Andreas Dresen’s hard-edged drama is hepped up on anarchic energy but disappoints with its unwieldy structure and lack of freshness.
Crushed dreams and loss of stability following the collapse of the Berlin Wall are the main themes of Andreas Dresen’s disappointing “As We Were Dreaming,” a hard-edged drama about a group of friends coming of age just as the Cold War ends. Stuffed to the gills with fights, strobe lights and anarchic energy, the well-played pic feels like a late arrival in a long line of movies from throughout the former Eastern bloc covering similar ground. Dresen certainly knows his East German grunge, yet the unnecessary voiceover, frequent flashbacks and stereotyped female characters play like a film from at least 10 years ago. Sales outside German territories may be a battle.
Noted scripter (and Dresen collaborator) Wolfgang Kohlhaase’s adaptation of the award-winning Clemens Meyer novel apparently streamlines some of the book’s more freewheeling elements while staying true to the author’s main protags and their asocial struggle to find a place in the degraded atmosphere of post-Wall Leipzig. Even as a 13-year-old in the late 1980s, Dani (Chiron Elias Krase) was the responsible kid, looking after his friends while they all recited socialist anthems, imbibing the lessons of late Soviet-style communism. Four years later, they’re unmoored teens in a depressed economy facing an uncertain future.
Apart from Rico (Julius Nitschkoff), who wants to be a boxer, none of the band of buds express a desire to be something when they grow up. Dani (Merlin Rose) continues to be the reliable glue for the posse, with Mark (Joel Basman) the extra-wired anarchist, Paul (Frederic Haselon) the lovelorn carjacker, and Pitbull (Marcel Heuperman), a solidly built sidekick. A run-in with a bunch of skinheads inevitably leads to problems when the friends decide to start an underground disco.
Dresen pushes the sense of chaos with joyride sequences full of random destructiveness, and nightclub scenes accompanied by the usual loud, driving beat and deeply annoying strobe lights. It all feels old-hat, which is perhaps the point given that it’s set in the early 1990s, yet re-creating the time period and making it feel like a fresh cinematic experience are two different things. The drawing cards in Dresen’s previous films, including but not limited to smart dialogue, savvy characterizations and solid structure, are less in evidence, and while the gritty realism is there, it’s compromised by too-predictable plot elements and facile psychologizing.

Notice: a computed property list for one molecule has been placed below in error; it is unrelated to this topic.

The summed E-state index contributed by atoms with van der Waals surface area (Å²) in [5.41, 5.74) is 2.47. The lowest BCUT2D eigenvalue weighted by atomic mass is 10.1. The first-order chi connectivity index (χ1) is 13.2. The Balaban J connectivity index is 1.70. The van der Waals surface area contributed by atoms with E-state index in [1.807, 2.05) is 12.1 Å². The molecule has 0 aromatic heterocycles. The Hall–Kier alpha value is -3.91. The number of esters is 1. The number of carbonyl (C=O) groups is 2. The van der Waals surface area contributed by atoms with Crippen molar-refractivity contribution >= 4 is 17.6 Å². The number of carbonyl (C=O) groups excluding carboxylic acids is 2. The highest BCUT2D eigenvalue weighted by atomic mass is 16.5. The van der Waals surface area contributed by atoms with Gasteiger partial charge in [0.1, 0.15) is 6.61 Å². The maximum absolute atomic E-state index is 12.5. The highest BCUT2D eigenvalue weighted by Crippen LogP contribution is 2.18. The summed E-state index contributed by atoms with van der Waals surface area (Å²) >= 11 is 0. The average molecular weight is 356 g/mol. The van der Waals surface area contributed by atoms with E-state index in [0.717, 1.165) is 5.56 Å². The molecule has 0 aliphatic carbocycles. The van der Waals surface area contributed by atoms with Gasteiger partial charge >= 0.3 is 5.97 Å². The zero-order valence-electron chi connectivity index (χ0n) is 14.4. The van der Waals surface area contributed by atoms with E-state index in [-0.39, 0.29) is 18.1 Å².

From the opening scene, when Dani finds Mark strung out on heroin in an abandoned cinema, viewers know they’re in for the chronicle of a downward spiral. Tension with the skinheads forms a key element, especially since Dani has the hots for a girl nicknamed Starlet (Ruby O. Fee), who turns out to be the main squeeze of their chief antagonist. Alcohol, drugs and a general feeling of semi-lawless stagnation permeates everything and acts like a straightjacket, preventing any of the pals from moving forward.
Family members are largely nonexistent or, if included, typecast in the “hard-working single mom who’s never around” vein. Starlet’s motivations are a mystery, her role largely limited to that of a fantasy figure who teases and disillusions in equal measure. A bizarre scene in which Dani eludes attackers by seeking refuge in the apartment of a woman who turns out to be a horny housewife presumably is meant to express the repressed longings of the average Leipziger of the era, but it’s simply ridiculous.
Performances are all strong from this band of up-and-coming actors, who uniformly exhibit the required vivacity, yet one longs for something more original in their roles. Bold, flashy chapter headings, like “Murder in Germany” and “Thunderstorm in the Brain,” chop up the narrative even more than the flashbacks but add significantly less to the story, which at times strives for the kind of hoodlum-friendship drive of a Martin Scorsese movie.
Dresen’s longtime d.p. Michael Hammon delivers appropriately vigorous camerawork without, thankfully, trying to match movement with energy. Scenes set in the early ’90s are considerably paler in tone than the more saturated hues of the late ’80s, handily differentiating the two time periods. Leipzig is seen as a wasted landscape of neglected buildings, dark streets and overall abandonment.